Marty loved horror movies… Until his life turned into one.
Marty is the ideal fifth grader. He gets good grades, listens to his teachers, and doesn’t start trouble in class. But darkness is beginning to fall over Marty’s life. The kids at school won’t stop picking on him, his parents just don’t seem to understand him, and now Marty must grapple with a terrible secret that threatens to destroy life as he knows it – his big brother is a serial killer! Brotherly love is put to the ultimate test in this emotional coming-of-age story that descends into full-blown horror.
Found is a dark labor of love written by Kentucky author Todd Rigney, shot by an all-Hoosier cast and crew on a micro-budget of just $8,000. Featuring bold performances by young actors Gavin Brown and Ethan Philbeck, a killer animated title sequence by Indianapolis artist Lowell Isaac, and gut-wrenching gore by the Clockwerk Creature Company, Found has been called “as horror as horror can get” by Elvira, Mistress of the Dark. Found made its auspicious world premiere in September 2012, when the iconic Elvira and a panel of celebrity judges including Joe Bob Briggs, Bill Moseley, Sybil Danning, and Peaches Christ unanimously selected Found for best feature at Elvira’s Horror Hunt, sponsored by HorrorHound Magazine and Stan Lee’s Comikaze Expo. The film also won awards for best actor and best director.
Throughout 2013 and 2014, Found continued its tour on the festival circuit, becoming an official selection of numerous film festivals, including the Brussels International Fantastic Film Festival, L’Etrange Festival in Paris, Toronto After Dark, the Lausanne Underground Film Festival, and the Los Angeles Fear & Fantasy Film Festival. It has won awards at The New York City Horror Film Festival, The Phoenix Film Festival, The Terror de Molins Film Festival in Barcelona, The Nevermore Film Festival in Durham, The New Orleans Horror Film Festival, The Eerie Horror Film Festival, A Night of Horror International Film Festival in Sydney, The Motor City Nightmares Film Festival, The Mad Monster Party Film Festival, and the Housecore Horror Film Festival in Austin, Texas.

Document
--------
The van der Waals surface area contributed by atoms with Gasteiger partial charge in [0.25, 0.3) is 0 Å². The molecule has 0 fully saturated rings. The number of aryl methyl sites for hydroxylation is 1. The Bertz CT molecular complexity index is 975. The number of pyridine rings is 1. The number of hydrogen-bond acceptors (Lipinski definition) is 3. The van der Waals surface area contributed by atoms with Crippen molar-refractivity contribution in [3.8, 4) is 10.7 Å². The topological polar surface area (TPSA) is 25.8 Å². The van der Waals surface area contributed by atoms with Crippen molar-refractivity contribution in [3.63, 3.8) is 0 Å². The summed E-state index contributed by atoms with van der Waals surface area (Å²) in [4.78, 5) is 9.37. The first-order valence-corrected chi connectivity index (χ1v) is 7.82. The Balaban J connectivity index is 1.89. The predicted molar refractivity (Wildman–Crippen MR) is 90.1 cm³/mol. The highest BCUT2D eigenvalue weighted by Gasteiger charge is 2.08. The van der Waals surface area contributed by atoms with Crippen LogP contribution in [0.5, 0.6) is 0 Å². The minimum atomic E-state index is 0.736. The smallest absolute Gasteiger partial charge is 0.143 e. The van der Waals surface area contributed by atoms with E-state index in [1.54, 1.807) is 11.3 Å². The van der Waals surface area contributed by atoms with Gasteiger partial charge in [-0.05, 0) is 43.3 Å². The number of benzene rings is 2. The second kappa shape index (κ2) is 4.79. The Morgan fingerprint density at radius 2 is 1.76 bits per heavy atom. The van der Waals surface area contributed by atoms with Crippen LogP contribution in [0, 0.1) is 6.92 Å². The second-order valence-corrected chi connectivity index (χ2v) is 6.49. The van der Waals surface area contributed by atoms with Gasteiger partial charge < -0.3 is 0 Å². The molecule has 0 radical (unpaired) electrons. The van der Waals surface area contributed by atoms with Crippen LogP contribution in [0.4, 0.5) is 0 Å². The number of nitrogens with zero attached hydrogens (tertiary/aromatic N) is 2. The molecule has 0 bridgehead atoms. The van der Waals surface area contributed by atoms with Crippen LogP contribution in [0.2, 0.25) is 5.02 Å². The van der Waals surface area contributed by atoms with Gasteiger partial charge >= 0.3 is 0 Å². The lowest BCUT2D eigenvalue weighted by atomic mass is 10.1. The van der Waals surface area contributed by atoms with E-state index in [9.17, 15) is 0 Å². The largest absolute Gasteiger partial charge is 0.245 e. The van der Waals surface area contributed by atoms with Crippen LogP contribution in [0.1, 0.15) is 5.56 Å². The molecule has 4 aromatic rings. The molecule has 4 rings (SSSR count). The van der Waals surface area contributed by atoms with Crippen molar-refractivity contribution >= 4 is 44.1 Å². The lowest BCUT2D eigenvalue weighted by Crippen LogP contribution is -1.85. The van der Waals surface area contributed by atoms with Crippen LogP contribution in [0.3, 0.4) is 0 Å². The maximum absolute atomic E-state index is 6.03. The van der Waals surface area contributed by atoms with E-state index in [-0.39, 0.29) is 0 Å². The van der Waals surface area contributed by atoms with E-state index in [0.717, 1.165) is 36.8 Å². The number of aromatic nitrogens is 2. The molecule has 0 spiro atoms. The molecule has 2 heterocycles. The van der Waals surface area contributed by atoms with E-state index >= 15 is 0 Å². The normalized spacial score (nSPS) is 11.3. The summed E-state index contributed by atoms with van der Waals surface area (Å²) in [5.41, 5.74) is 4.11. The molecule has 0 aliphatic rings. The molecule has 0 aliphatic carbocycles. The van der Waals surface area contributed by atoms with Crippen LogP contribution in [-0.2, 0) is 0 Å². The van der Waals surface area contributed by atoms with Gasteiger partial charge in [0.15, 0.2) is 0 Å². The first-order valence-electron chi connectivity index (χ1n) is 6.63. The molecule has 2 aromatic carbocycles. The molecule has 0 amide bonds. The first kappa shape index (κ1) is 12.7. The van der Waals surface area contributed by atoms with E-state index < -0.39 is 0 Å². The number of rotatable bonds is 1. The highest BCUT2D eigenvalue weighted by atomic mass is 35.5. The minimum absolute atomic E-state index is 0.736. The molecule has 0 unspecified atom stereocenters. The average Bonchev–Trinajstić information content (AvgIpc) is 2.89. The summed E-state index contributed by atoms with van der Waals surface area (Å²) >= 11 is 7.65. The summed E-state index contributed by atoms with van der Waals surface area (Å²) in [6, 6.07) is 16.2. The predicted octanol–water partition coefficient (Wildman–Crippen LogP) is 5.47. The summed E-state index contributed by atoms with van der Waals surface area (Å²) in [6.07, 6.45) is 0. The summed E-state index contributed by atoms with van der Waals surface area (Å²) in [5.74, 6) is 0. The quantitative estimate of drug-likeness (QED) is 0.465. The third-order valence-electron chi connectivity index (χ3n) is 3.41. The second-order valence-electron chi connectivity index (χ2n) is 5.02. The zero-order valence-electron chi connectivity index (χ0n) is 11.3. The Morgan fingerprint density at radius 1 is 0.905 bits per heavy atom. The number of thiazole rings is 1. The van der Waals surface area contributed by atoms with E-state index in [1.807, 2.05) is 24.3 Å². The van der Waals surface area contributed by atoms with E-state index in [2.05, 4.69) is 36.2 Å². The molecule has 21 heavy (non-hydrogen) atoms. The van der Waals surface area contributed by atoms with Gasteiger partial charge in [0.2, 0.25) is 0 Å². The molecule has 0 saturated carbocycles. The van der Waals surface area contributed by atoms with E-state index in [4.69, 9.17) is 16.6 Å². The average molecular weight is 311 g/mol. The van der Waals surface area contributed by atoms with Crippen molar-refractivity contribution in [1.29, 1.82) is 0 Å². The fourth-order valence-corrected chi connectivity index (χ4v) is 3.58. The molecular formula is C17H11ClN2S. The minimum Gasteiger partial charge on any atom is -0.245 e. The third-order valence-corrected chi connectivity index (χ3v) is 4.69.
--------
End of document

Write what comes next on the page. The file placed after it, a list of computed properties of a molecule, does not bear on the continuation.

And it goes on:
On August 15th, 2014, XLrator Media released Found in theaters, iTunes, and cable VOD through its acclaimed Macabre label in the United States. The release was accompanied by coverage in USA Today and positive reviews in Variety, The Hollywood Reporter, and Fangoria. Shortly thereafter, XLrator Media released the film in Canada, while Monster Pictures distributed the film in Australia and the United Kingdom. One Eyed Films is currently working to secure distribution in all other territories.
After reading Todd Rigney’s book for the first time, I never wanted anything so badly in my entire life. On a surface level, Found struck me as an unlikely mash-up of two of my favorite films — Ordinary People and The Texas Chain Saw Massacre. But under that surface were a dozen or so delicious ambiguities and provocative themes that spoke to me very personally.
Chief among these, I think Found has a lot to say about bullying and the warping potency of shame in boys’ lives. Todd perfectly captures a moment in the life of our young protagonist, Marty — and I think in many boys’ lives — where he is forced to make a conscious decision to leave boyhood, to risk alienating his mother and family, just so he can compete and survive among his peers. Boys do this even if it means sacrificing core parts of their humanity. That’s what happens when caring gets perceived as a feminine quality, a weakness. And in the depiction of Steve, the older brother, I think we see how dangerous that sacrifice can be. Steve is a projection of Marty further down the road, but he goes beyond violence for retaliation. He embodies an entirely other notion that I’ve rarely seen explored in media, one that only needs hinted at to shock and disturb — the sexual fetishism of violence.
Marty’s conflict points to ‘nurture’. Steve’s suggests ‘nature’. Which is more horrifying — that male violence is intrinsic, or that it’s bred and condoned? Found gave me an opportunity to explore the thorny path many boys and young men take as their rite of passage. Todd crystallizes the turning point in Marty’s life, and he shows us the worst case scenario in Steve’s. The plight of these characters shapes Found into a coming-of-age story that descends into full-blown horror.
Something I can really sink my teeth into. — Scott Schirmer